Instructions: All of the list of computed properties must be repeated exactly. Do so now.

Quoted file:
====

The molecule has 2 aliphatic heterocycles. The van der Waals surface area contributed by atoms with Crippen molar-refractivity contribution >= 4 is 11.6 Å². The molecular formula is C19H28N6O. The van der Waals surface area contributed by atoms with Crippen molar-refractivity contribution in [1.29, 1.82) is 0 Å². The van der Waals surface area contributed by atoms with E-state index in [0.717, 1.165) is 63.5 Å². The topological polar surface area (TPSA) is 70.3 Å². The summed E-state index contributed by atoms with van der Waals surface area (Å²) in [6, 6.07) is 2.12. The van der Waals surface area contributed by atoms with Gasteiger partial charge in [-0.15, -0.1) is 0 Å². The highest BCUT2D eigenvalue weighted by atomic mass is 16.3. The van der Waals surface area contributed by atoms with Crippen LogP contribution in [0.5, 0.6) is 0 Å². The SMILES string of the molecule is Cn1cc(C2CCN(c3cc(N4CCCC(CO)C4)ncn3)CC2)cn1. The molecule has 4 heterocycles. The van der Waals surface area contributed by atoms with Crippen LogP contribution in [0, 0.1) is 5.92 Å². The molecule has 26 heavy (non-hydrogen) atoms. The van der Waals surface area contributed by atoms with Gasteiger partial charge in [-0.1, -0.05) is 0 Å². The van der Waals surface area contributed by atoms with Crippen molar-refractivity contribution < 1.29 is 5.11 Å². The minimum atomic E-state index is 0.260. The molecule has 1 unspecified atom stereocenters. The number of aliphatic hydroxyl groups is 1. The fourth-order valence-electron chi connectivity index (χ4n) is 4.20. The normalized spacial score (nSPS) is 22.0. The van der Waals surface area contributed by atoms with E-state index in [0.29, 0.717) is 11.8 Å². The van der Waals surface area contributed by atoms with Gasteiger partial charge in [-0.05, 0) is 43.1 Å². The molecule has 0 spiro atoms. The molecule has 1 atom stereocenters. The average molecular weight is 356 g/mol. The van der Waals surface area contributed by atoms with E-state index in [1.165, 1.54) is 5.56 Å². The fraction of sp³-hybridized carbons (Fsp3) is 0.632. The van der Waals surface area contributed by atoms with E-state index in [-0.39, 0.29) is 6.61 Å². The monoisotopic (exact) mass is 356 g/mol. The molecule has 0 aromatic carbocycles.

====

The molecule has 2 aliphatic heterocycles. The van der Waals surface area contributed by atoms with Crippen molar-refractivity contribution >= 4 is 11.6 Å². The molecular formula is C19H28N6O. The van der Waals surface area contributed by atoms with Crippen molar-refractivity contribution in [1.29, 1.82) is 0 Å². The van der Waals surface area contributed by atoms with E-state index in [0.717, 1.165) is 63.5 Å². The topological polar surface area (TPSA) is 70.3 Å². The summed E-state index contributed by atoms with van der Waals surface area (Å²) in [6, 6.07) is 2.12. The van der Waals surface area contributed by atoms with Gasteiger partial charge in [-0.15, -0.1) is 0 Å². The highest BCUT2D eigenvalue weighted by atomic mass is 16.3. The van der Waals surface area contributed by atoms with Crippen LogP contribution in [0.5, 0.6) is 0 Å². The SMILES string of the molecule is Cn1cc(C2CCN(c3cc(N4CCCC(CO)C4)ncn3)CC2)cn1. The molecule has 4 heterocycles. The van der Waals surface area contributed by atoms with Crippen LogP contribution in [0, 0.1) is 5.92 Å². The molecule has 26 heavy (non-hydrogen) atoms. The van der Waals surface area contributed by atoms with Gasteiger partial charge in [-0.1, -0.05) is 0 Å². The van der Waals surface area contributed by atoms with Crippen molar-refractivity contribution < 1.29 is 5.11 Å². The minimum atomic E-state index is 0.260. The molecule has 1 unspecified atom stereocenters. The number of aliphatic hydroxyl groups is 1. The fourth-order valence-electron chi connectivity index (χ4n) is 4.20. The normalized spacial score (nSPS) is 22.0. The van der Waals surface area contributed by atoms with E-state index in [0.29, 0.717) is 11.8 Å². The van der Waals surface area contributed by atoms with Gasteiger partial charge in [-0.05, 0) is 43.1 Å². The molecule has 0 spiro atoms. The molecule has 1 atom stereocenters. The average molecular weight is 356 g/mol. The van der Waals surface area contributed by atoms with E-state index in [1.165, 1.54) is 5.56 Å². The fraction of sp³-hybridized carbons (Fsp3) is 0.632. The van der Waals surface area contributed by atoms with E-state index in [-0.39, 0.29) is 6.61 Å². The monoisotopic (exact) mass is 356 g/mol. The molecule has 0 aromatic carbocycles.